By Bishop Kevin J. Farrell
Publisher of The Texas Catholic
Harvest festivals are found in many cultures offering thanks for abundant crops. Pentecost was such a celebration of Thanksgiving as was the Pilgrim’s celebration in 1621 that has been identified as the first Thanksgiving in North America.
For us today, Thanksgiving has little to do with a harvest festival, although we still use the harvest symbols of pumpkins and gourds, but we are celebrating God’s abundance in our lives. We celebrate faith, hope, life itself, and gifts that sustain us.
We celebrate family, the sacrifices of our parents, the love shared with spouses, brothers and sisters and the gift of friendship. It is in the loving relationship with family and friends that God’s love is frequently revealed to us. We become acutely aware of these gifts on Thanksgiving even though our friends and family may be far away or at home with God.
An important part of Thanksgiving is sharing our abundance, not only with friends and family, but with those less fortunate than ourselves. Donate food or money to a food bank, make a gift to Catholic Charities or volunteer to help serve a Thanksgiving meal to the homeless. The greatest gift we have to share is ourselves.
Let us join together this Thanksgiving to: “Give thanks to the Lord for He is good and His mercy endures forever.”
A time of expectation
Advent is a time of expectation, a time of watching, waiting and listening. In the readings for the first Sunday of Advent, Isaiah reminds us of the importance of listening to the Lord as he reassures a besieged King Ahaz of Judah that: “In days to come, the mountain of the Lord’s house shall be established as the highest mountain and raised above the hills. All nations shall stream toward it.”(2:1)
He is promising a time of justice and peace to a troubled Kingdom of Judah and speaking the first of his several prophecies of the coming of the Messiah. But, note, it is also a warning to Ahaz to put his trust in God rather than pagan alliances. Scripture indicates that Ahaz did not really want to hear God’s message because he thought he had a better idea. There is a little of Ahaz in each of us when we are impatient and tempted to choose our wisdom over the Lord’s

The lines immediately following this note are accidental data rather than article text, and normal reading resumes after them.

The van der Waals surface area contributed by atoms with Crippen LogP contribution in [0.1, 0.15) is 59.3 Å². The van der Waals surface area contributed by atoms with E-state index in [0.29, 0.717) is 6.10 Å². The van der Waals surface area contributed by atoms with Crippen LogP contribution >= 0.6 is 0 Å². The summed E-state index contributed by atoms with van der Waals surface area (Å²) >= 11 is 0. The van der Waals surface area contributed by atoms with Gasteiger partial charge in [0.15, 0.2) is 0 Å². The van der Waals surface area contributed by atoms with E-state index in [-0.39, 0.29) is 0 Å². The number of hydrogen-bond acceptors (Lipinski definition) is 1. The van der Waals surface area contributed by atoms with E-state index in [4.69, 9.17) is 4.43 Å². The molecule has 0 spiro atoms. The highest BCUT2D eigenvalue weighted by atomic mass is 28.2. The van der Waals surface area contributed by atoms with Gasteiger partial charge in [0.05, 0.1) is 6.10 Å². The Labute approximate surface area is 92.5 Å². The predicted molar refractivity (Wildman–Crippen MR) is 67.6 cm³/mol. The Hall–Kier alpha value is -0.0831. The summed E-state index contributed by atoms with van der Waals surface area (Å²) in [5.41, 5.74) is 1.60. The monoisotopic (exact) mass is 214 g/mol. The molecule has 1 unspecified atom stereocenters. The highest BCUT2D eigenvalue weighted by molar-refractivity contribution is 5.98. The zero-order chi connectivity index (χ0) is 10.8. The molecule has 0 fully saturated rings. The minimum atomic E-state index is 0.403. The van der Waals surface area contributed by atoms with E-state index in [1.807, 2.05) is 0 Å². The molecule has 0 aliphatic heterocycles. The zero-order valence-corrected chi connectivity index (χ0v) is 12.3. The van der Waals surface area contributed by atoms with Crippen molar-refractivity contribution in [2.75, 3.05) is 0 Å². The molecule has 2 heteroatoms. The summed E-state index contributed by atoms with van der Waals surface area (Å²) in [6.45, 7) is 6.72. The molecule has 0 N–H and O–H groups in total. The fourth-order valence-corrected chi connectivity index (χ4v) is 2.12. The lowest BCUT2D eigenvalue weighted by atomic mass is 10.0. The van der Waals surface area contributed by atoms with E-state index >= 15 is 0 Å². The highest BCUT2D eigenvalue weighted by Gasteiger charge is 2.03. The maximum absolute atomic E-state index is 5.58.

Paul echoes Isaiah’s alert: “You know the time; it is the hour now for you to awake from sleep…the night is advanced, the day is at hand. Let us then throw off the works of darkness [and] put on the armor of light.” (Rom 13:11-12) It is as though Paul is speaking to us saying: “Don’t just stand there; get moving.”
It is so easy to become locked in lethargy feeling as Paul says earlier in his letter to the Romans, “What I do, I do not understand. For I do not do what I want, but I do what I hate.”(7:14) Advent is a time to get ready…the Lord is coming. At the end of a frantic fall, we all need a wakeup call to rouse us from our spiritual torpor and prepare for the coming of the Lord.
In the Gospel, Matthew repeats the message loud and clear when he warns, “Stay awake! For you do not know on which day your Lord will come. ..So too, you also must be prepared, for at an hour you do not expect, the Son of Man will come.” (Matt 24:42, 44)
Clearly the message is that our confidence must be in the Lord not in the passing promise of the world for as the Psalmist wrote: “My soul, be at rest in God alone, from whom comes my hope.” (Psalm 62:6)
Prepare the way
The readings for the Second Sunday of Advent begin with another of Isaiah’s wonderful messianic prophecies (Isaiah 11:1-10) about which a book could easily be written. It predicts the rise of the new and perfect king from the “stump of Jesse,” the ancestor from whom the Davidic kings are descended and promises that “the Spirit of the Lord shall rest upon him.” The passage describing the gifts he will receive from the Spirit, (Is 11:2) wisdom, understanding, counsel, strength and fear of the Lord, is seen as the Scriptural basis of the Seven Gifts of the Holy Spirit.
Isaiah then foresees a time of justice and peace during the reign of the great king “Then the wolf shall be a guest of the lamb, and the leopard shall lie down with the young goat; The calf and the young lion shall browse together, with a little child to guide them.”(Is 11:6) God’s promise spoken by Isaiah applies to us also. We too live in a time of confusion and uncertainty and need strengthening of our confidence in God’s plan.
Paul then speaks of seeking encouragement in the Scriptures and God’s charge to “think in harmony with one another, in keeping with Christ Jesus.”(Rom 15:4, 6) In this passage, Paul certainly echoes with us today when there is such disharmony and discord among Jesus’ disciples and we need to be reminded of a oneness in Jesus and welcome one another as Jesus welcomes us.
Finally, Matthew recalls the words of John the Baptist, the forerunner who hearkens back to Second Isaiah’s words of consolation and promise to the Jews languishing in exile in Babylon. “A voice of one crying out in the desert, ‘Prepare the way of the Lord, and make straight his paths.’ Now is the time to prepare the way of the Lord in our hearts…for he is coming.”
How do we prepare the way of the Lord? By remembering that Christmas is about God becoming one of us, by celebrating Jesus’ birth with God’s poor, the Anawim, in mind and recalling that blessings are more important than gifts.
Bishop Kevin J. Farrell is the seventh bishop of Dallas. Read his blog at bishopkevinfarrell.org.